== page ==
• Each visit to the loo is an investment; the more it is used, the quicker will be the return. The pit can be emptied safely and its contents used or sold

 

What is actually happening at the ground level?

Rural people who already have twin pits are getting septic tanks installed.

 

So, what might be the reason that people with twin pits are installing septic tanks?

Author states that it seems a lack of awareness & complete ignorance about the perceived benefits of the twin pits is leading to this situation. The Information, Education and Awareness (IEC) campaigns have not focussed on informing rural people about the benefits of twin pits.

 

Note: Aspirants can quote the recent incident in the exam where led by ParameshwaranIyer, the secretary in charge of the Swachh Bharat Mission, principal secretaries from almost all states set a splendid example by themselves getting down into pits, digging out fertiliser and being photographed handling it.

 

Can understanding about twin pits and fertiliser solve the problem of partial usage?

Not at once. But if the principal secretaries inspire their staff to empty pits, and if this filters down the hierarchy to field workers, perhaps this could become transformative, and support efforts in changing norms and practices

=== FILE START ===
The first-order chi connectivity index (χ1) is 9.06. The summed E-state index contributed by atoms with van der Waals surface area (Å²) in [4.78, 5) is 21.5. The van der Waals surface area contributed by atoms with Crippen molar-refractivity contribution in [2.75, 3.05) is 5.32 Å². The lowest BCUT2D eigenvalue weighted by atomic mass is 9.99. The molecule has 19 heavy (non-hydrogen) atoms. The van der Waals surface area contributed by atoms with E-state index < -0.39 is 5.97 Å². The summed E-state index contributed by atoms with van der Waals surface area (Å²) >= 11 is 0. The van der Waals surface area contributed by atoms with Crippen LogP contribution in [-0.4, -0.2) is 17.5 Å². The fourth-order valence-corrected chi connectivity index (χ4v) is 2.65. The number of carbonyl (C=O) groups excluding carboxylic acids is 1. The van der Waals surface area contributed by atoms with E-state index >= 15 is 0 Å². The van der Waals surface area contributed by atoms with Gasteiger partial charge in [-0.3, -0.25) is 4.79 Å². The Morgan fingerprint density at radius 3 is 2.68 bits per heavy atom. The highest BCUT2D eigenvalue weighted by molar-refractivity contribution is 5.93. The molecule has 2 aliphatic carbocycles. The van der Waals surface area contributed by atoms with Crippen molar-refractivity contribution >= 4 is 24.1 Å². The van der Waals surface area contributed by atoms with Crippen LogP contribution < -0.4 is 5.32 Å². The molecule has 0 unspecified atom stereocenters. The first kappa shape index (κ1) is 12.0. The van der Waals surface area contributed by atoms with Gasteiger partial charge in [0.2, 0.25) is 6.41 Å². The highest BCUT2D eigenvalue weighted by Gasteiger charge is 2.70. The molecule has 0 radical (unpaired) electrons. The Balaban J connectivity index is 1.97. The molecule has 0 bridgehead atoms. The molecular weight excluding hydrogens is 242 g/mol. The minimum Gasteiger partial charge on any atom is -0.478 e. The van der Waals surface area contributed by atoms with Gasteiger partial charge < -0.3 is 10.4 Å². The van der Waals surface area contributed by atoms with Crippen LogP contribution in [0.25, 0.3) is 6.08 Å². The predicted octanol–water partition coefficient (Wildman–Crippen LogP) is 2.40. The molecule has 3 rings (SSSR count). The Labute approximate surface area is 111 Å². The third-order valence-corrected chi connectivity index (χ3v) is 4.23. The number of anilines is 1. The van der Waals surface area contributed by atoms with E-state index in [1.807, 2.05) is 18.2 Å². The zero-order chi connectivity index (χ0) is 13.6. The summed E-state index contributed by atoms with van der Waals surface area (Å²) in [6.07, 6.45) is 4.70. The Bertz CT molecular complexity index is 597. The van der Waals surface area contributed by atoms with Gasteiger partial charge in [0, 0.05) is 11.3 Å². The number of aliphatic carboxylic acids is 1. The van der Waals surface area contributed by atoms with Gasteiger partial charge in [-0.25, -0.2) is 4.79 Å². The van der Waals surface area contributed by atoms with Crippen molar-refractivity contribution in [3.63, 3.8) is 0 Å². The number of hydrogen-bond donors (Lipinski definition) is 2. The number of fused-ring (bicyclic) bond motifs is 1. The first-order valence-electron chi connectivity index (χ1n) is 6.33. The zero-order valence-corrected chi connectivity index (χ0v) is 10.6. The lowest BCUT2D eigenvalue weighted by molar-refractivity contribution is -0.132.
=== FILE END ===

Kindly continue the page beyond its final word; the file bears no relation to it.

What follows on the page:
Live Mint


[1]. Building a legal ecosystem for Aadhaar

 

Live Mint

 

Context

There is an untenable tension between the approaches of the executive and the judiciary to Aadhaar

 

What has happened?

Recently, the present government made Aadhaar mandatory for an individual for filing tax returns or obtaining and retaining a PAN card

  • Expansion of coverage: It should be noted that government has also notified the expansion of Aadhaar to cover over 30 schemes. An Aadhaar number will now be mandatory for ex-gratia payments to Bhopal gas leak victims, the SarvaShiksha Abhiyan, Bonded Labour Rehabilitation Scheme, National Action Plan for Skill Training of Persons with Disabilities and National Health Mission etc